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5 Password Policy Tips to Protect Your Business Data

Management
Article
10/31/2017

Crafting a password policy for your business is no longer just a good idea. In an age of rampant cyber crime and large-scale data breaches, it's become necessary for small businesses everywhere. And because your employees regularly use passwords for multiple sites and purposes, they could be considered particularly vulnerable to hackers and cyber thieves.

Recognizing that security is often compromised by unintentional mistakes or carelessness, it's critical that employees know how to maintain vigilance and use good judgment with sensitive business data. That's where a comprehensive password policy becomes one of your most effective anti-cyber crime strategies.

Here are five tips for creating and enforcing password policies that help keep your customer and employee data safe from cyber criminals:

1. Educate employees on the use of complex passwords. Simple phrases or, worse yet, a predictable series of numbers ("56789") are easy for hackers to uncover; even slightly more complicated passwords are susceptible to hacking through password-cracking weapons. One tactic is the use of "dictionary attacks," a technique used to breach the security of a password-protected machine or server by systematically entering each word in a dictionary as a password. "Brute forcing" may also be used, which involves generating many consecutive guesses to gain access to a system.

Security professionals recommend at least a 14-16-digit combination that includes some or all of the following:

  • Uppercase letters
  • Lowercase letters
  • Symbols
  • Numbers

The more complex the password, the less frequently it needs to be updated.

2. Avoid password patterns. Having complex passwords isn't enough if they begin to take on an observable pattern. For instance, changing numbers or symbols for the same password can leave you susceptible because as soon as a hacker uncovers such a pattern, it becomes easy to detect similar patterns used elsewhere.

3. Don't base passwords on personal details. Anytime you create a password based on your pet's name, your kid's birthday, or your spouse's middle name, you're risking easy detection by hackers. It’s because much of this personal information is generally included in one's social media profiles and is therefore easily discernible by hackers.

Speaking of social media, encourage employees to avoid using the same passwords on the job as they use on their social networking or other online sites. A breach at one of these online sites could result in the theft of a password that would allow attackers to gain access to an employee’s work account(s).

4. Explore the option of password managers or password tools. Many businesses advocate the use of a password manager or password manager tools that build strong passwords and retain them for use by employees. In addition to storing credentials, most of these tools also offer password generators to easily provide users with a unique range of passwords for consideration.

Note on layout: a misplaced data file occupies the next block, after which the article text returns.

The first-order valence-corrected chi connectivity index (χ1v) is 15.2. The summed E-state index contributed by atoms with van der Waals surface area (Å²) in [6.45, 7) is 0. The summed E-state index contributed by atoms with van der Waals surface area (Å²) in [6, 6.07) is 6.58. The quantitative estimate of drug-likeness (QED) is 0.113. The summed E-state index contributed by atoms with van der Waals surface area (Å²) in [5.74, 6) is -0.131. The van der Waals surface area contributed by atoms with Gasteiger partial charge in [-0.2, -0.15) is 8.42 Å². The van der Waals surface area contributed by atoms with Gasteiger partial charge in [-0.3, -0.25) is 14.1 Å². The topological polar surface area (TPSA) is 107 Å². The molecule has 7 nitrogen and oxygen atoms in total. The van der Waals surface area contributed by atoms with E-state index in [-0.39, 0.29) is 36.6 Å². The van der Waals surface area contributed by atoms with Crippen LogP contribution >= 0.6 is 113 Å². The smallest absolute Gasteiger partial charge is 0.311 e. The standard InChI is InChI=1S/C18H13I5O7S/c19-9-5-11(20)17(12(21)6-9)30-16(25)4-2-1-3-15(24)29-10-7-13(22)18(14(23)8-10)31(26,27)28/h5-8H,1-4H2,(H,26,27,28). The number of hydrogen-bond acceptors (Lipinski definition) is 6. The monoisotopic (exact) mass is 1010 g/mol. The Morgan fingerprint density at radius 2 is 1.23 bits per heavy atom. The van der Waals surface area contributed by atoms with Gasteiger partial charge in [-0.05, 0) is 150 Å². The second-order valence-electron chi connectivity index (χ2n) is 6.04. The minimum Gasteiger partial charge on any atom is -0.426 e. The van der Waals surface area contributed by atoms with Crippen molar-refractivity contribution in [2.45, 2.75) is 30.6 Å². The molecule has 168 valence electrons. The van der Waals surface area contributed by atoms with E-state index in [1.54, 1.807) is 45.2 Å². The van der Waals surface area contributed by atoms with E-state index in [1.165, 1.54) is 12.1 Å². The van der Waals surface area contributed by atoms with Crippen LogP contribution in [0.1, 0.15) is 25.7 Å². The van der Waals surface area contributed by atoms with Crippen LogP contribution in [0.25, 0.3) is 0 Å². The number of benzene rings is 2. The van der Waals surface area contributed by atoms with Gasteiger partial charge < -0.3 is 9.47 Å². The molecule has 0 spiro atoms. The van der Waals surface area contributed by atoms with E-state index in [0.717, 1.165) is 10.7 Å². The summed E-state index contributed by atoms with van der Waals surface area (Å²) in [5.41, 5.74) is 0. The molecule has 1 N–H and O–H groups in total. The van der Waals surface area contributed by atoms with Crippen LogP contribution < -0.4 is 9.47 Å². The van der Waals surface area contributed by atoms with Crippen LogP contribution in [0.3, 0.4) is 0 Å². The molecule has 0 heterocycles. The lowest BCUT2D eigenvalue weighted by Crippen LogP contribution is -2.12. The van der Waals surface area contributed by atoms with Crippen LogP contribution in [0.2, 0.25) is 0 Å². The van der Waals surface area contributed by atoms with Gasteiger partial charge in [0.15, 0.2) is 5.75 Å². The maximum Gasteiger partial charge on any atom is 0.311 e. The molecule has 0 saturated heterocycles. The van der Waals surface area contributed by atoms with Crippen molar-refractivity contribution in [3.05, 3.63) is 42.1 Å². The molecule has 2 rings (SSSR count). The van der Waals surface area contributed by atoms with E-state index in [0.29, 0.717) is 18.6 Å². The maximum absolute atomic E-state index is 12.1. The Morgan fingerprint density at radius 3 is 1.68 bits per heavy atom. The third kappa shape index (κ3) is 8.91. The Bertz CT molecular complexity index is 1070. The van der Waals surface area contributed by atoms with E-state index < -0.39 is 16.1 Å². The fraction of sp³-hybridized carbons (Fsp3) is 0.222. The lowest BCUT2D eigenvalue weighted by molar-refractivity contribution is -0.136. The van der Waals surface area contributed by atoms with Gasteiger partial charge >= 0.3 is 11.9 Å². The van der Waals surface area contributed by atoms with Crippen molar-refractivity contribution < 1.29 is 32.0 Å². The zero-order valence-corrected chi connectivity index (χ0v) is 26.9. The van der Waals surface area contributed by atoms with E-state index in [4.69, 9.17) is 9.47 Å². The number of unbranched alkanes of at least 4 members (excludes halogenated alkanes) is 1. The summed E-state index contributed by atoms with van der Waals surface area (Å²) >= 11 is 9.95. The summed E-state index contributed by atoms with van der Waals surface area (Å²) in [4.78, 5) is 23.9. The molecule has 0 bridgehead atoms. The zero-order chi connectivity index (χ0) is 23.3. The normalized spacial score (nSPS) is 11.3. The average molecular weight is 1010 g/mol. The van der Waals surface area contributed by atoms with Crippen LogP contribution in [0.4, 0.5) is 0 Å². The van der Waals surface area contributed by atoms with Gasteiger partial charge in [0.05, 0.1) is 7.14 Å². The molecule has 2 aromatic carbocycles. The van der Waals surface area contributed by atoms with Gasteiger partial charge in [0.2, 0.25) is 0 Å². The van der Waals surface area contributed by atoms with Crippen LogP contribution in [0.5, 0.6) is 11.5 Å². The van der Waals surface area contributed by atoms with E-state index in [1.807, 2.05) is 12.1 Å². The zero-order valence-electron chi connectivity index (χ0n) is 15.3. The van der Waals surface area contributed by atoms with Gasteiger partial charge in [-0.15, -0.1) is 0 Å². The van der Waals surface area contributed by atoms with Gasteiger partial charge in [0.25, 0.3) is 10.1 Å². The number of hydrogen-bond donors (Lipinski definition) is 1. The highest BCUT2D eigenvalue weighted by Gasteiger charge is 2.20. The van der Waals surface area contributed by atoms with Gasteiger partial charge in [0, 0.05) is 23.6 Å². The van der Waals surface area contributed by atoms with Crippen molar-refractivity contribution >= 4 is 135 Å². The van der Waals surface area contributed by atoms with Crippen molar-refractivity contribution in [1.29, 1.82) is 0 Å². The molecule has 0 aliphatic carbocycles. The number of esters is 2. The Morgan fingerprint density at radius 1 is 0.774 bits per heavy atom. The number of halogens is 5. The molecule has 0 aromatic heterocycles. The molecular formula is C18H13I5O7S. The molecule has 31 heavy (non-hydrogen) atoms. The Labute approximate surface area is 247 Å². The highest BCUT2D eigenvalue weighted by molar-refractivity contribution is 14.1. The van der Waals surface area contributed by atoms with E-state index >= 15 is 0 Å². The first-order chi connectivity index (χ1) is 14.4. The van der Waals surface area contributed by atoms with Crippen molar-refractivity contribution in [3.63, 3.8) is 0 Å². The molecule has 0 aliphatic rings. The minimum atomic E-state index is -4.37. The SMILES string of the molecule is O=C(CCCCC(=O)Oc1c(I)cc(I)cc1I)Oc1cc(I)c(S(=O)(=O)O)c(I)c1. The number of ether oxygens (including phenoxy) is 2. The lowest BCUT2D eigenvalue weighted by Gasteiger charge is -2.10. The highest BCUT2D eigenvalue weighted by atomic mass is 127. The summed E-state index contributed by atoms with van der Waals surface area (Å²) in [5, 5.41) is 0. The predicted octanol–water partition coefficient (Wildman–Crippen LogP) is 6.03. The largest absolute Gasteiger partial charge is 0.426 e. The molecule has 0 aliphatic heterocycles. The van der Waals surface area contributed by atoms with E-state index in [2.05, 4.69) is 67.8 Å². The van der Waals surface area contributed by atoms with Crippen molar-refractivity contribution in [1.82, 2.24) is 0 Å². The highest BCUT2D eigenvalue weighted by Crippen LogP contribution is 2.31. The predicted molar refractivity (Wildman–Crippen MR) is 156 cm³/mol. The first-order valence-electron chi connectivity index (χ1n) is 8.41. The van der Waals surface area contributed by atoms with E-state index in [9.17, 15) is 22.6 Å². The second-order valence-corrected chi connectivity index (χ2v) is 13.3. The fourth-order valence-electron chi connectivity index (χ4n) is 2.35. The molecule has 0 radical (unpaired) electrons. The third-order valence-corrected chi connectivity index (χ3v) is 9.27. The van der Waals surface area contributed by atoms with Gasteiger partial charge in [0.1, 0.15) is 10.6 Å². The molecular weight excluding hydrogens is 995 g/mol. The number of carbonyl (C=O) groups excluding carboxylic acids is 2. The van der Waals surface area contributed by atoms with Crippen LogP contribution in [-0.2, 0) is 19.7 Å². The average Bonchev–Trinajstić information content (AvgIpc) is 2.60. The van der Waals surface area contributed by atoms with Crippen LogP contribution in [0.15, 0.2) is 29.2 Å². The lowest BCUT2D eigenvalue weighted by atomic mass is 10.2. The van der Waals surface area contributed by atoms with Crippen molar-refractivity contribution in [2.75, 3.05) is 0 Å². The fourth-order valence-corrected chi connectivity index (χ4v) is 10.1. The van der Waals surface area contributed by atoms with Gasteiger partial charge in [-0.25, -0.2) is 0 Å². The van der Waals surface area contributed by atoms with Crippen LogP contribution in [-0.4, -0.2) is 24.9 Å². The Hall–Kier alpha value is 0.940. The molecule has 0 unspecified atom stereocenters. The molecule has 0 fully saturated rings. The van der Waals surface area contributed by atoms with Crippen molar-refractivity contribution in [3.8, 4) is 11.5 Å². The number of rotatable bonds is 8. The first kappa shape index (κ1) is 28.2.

PCWorld recommends using a password management tool that includes these essential features:

  • Complex, random password generation
  • Two-factor authentication that employs a second method (beyond the password) such as a PIN or fingerprint to minimize risk

"No online security measure is 100 percent foolproof," PCWorld notes, though their experts maintain that by using a password manager, "the benefits far outweigh the risks."

5. Guide employees in what actions to take if a data breach occurs. With the proper training and use of complex passwords, your business is inherently more secure against a cyber attack that depends on compromising employees' passwords. However, if a data breach occurs, your team must be able to take action quickly to minimize damage.

Develop and distribute a comprehensive incident response plan that emphasizes immediately contacting your help desk or IT team in the event of a data breach or the loss/theft of a computing device (even removable media like USB drives). The plan should include a step requiring employees to change their passwords to prevent any further abuse by cyber criminals. Update your team on the newest potential threats and make sure everyone understands the critical importance of maintaining safe and secure practices in their use of company computers and information.

With a high level of awareness and knowledge, there's no reason your employees' passwords should serve as an entry point for cyber attacks.

todd colvin headshot

Todd Colvin is the senior director of data and systems security at Paychex, Inc., a globally recognized leader in human resource services for small- and medium-sized businesses. He is a business-savvy converged security executive with a demonstrated ability to dissect critical operating processes for the purpose of identifying weaknesses and providing commercially reasonable recommendations to reduce financial, regulatory, or legal impacts to any organization.

This website contains articles posted for informational and educational value. Paychex is not responsible for information contained within any of these materials. Any opinions expressed within materials are not necessarily the opinion of, or supported by, Paychex. The information in these materials should not be considered legal or accounting advice, and it should not substitute for legal, accounting, and other professional advice where the facts and circumstances warrant.
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